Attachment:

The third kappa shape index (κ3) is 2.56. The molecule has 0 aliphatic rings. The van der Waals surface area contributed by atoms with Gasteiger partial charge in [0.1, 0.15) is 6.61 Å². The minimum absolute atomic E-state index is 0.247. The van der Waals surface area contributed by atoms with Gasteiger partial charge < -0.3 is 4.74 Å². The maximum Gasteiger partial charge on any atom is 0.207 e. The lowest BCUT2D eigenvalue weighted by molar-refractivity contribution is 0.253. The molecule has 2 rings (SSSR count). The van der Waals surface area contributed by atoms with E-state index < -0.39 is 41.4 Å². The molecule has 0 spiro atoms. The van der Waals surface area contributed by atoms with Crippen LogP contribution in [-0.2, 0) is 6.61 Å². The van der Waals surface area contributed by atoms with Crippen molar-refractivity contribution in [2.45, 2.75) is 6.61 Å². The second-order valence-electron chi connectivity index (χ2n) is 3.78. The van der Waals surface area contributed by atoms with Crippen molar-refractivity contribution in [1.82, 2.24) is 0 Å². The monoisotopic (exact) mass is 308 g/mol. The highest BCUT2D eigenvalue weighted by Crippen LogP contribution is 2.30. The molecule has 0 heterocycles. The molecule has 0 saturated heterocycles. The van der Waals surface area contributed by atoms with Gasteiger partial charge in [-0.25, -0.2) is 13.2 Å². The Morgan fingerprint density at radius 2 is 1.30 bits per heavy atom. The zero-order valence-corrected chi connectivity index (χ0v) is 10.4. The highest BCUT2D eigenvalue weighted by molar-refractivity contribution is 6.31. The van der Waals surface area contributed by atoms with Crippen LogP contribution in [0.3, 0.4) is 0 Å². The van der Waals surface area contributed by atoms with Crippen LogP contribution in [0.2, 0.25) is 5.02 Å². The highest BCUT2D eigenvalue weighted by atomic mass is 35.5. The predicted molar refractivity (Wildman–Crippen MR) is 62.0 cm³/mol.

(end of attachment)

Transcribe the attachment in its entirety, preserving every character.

The third kappa shape index (κ3) is 2.56. The molecule has 0 aliphatic rings. The van der Waals surface area contributed by atoms with Gasteiger partial charge in [0.1, 0.15) is 6.61 Å². The minimum absolute atomic E-state index is 0.247. The van der Waals surface area contributed by atoms with Gasteiger partial charge < -0.3 is 4.74 Å². The maximum Gasteiger partial charge on any atom is 0.207 e. The lowest BCUT2D eigenvalue weighted by molar-refractivity contribution is 0.253. The molecule has 2 rings (SSSR count). The van der Waals surface area contributed by atoms with E-state index < -0.39 is 41.4 Å². The molecule has 0 spiro atoms. The van der Waals surface area contributed by atoms with Crippen LogP contribution in [-0.2, 0) is 6.61 Å². The van der Waals surface area contributed by atoms with Crippen molar-refractivity contribution in [2.45, 2.75) is 6.61 Å². The second-order valence-electron chi connectivity index (χ2n) is 3.78. The van der Waals surface area contributed by atoms with Crippen molar-refractivity contribution in [1.82, 2.24) is 0 Å². The monoisotopic (exact) mass is 308 g/mol. The highest BCUT2D eigenvalue weighted by Crippen LogP contribution is 2.30. The molecule has 0 heterocycles. The molecule has 0 saturated heterocycles. The van der Waals surface area contributed by atoms with Gasteiger partial charge in [-0.25, -0.2) is 13.2 Å². The Morgan fingerprint density at radius 2 is 1.30 bits per heavy atom. The zero-order valence-corrected chi connectivity index (χ0v) is 10.4. The highest BCUT2D eigenvalue weighted by molar-refractivity contribution is 6.31. The van der Waals surface area contributed by atoms with Crippen LogP contribution in [0.3, 0.4) is 0 Å². The van der Waals surface area contributed by atoms with Crippen LogP contribution in [0.2, 0.25) is 5.02 Å². The highest BCUT2D eigenvalue weighted by atomic mass is 35.5. The predicted molar refractivity (Wildman–Crippen MR) is 62.0 cm³/mol.